A court of appeal in France gives legal backing to party pooping. Meanwhile, in the UK, people are slowly waking up to the realisation they can take some time off later this month.
With December parties being blighted by rail strikes, tortuously freezing weather, and the fact that many employees have forgotten where the office actually is, it’s not been a vintage year for Christmas celebrations.
When one adds to these woes the growing awareness that a large sway of the working population is not fond of over-indulging in booze terms, if they drink alcohol at all, firms might be excused a certain wariness about organising anything.
Now, a judge has come to their rescue: firms can now claim that encouraging people to attend a work party could lead to legal action against them so there won’t be a fling this year. Unfortunately for these businesses, the legal ruling was made in France, a country that has never truly had a legal stranglehold on UK activities, whatever Nigel Farage or Boris Johnson may claim.
Lawyers at Bryan Cave Leighton Paisner – a global law firm not a 1970s supergroup – have written in a blog that UK employers should take note of the ruling, made in November. They write: “Employees do have the right not to party, and it is ill-advised to go any further than encouragement.”
Enter Mr T
The French case ended with judge ruling that an employer could not dismiss an employee – called in this case “Mr T” – for refusing to attend after-work drinks and team-building activities. (It’s important to point out at this stage that the A-Team were not behind the boozy activities … that was a different Mr T.)
“The judgment made national headlines as an employee exercising ‘the right to be boring’,” write BCLP lawyers David von Hagan and Adam Lambert.
Recent news about professional services firms sending chaperones along to post-work drinks, Lloyds underwriters being fined for appalling behaviour and injuries suffered by managers as a result of drinking games add to the weight of evidence that employers can’t afford to ignore the risks.
A lighthearted take on HR
Mr T’s objection to the out of office activities centred on the consumption of alcohol and excessive behaviour, factors that some might not associate with France as a nation. If you subscribed to national stereotyping you might be disappointed to discover that a work night out in Paris does not necessarily feature a glass of a refined Chablis, intelligent conversation and some fine dining, and instead involves behaviour more associated with the patch of pavement outside your local London suburb high street takeaway on a Saturday night. But then again, who would have thought PwC employees needed someone to keep an eye on them when they go out?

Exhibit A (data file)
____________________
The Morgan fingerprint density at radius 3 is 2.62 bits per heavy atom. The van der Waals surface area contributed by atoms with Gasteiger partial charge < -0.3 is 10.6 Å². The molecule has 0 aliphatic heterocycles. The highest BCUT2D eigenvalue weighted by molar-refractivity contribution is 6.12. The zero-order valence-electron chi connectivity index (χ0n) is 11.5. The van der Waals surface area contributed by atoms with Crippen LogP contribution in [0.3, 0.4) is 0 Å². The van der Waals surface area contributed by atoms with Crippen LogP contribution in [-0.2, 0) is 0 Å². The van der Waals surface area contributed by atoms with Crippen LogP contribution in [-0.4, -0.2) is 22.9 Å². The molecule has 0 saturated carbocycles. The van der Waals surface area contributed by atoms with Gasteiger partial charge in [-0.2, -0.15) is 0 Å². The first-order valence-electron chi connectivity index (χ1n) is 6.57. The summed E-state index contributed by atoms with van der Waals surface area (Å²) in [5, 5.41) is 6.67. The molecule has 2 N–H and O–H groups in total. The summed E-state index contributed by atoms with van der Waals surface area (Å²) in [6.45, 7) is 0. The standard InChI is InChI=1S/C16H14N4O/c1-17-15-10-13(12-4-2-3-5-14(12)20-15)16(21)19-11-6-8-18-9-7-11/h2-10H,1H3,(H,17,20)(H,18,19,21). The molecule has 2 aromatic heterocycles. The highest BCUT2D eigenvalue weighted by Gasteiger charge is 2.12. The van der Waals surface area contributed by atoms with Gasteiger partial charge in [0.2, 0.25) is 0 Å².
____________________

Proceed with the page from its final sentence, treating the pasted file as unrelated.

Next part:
Interestingly, von Hagan and Lambert write that although “an employee can be ‘boring’ about nights out down the pub, or even the Christmas party, matters become more difficult when it is an off-site department retreat to discuss business development, or lunch with a new joiner.” And this raises the question of whether team-building activities of any kind are worth the hassle. They cite a recent VitalBriefing HR survey that showed only 14% of employees felt that team-building activities enhanced relationships with colleagues, and fewer than a fifth of employees felt out of office bonding improved working relationships.
But the big question must be: if France were to win the World Cup this Sunday, would Mr T join in some uninhibited and excessive behaviour?
Frank Recruitment Group has contacted Personnel Today with the exciting news that this Christmas and New Year we can all take 16 days off while using just seven days of annual leave. Do the math, right?
Frank says that “Brits” (that’s us), can book off the remainder of the week following Christmas Day (Monday 25 December) and Boxing Day (Tuesday 26 December), as well as the Tuesday to Friday following New Year (Monday 1 January) for 16 days’ work-free using just seven days of annual leave. In Scotland, this could be six days as Tuesday 2 January is a public holiday there.
This is described as an annual leave “hack”, suggesting that the ruse is somehow ahead of the curve. Personnel Today, using a similar methodology, can propose a further hack. You can take two days off a week without using any annual holiday at all. All you have to do is stop working on Saturday and Sunday. Even better, if there’s one of our rare bank holidays on the Monday you only have to work for four days in the week, without using any annual holiday. Clever, eh?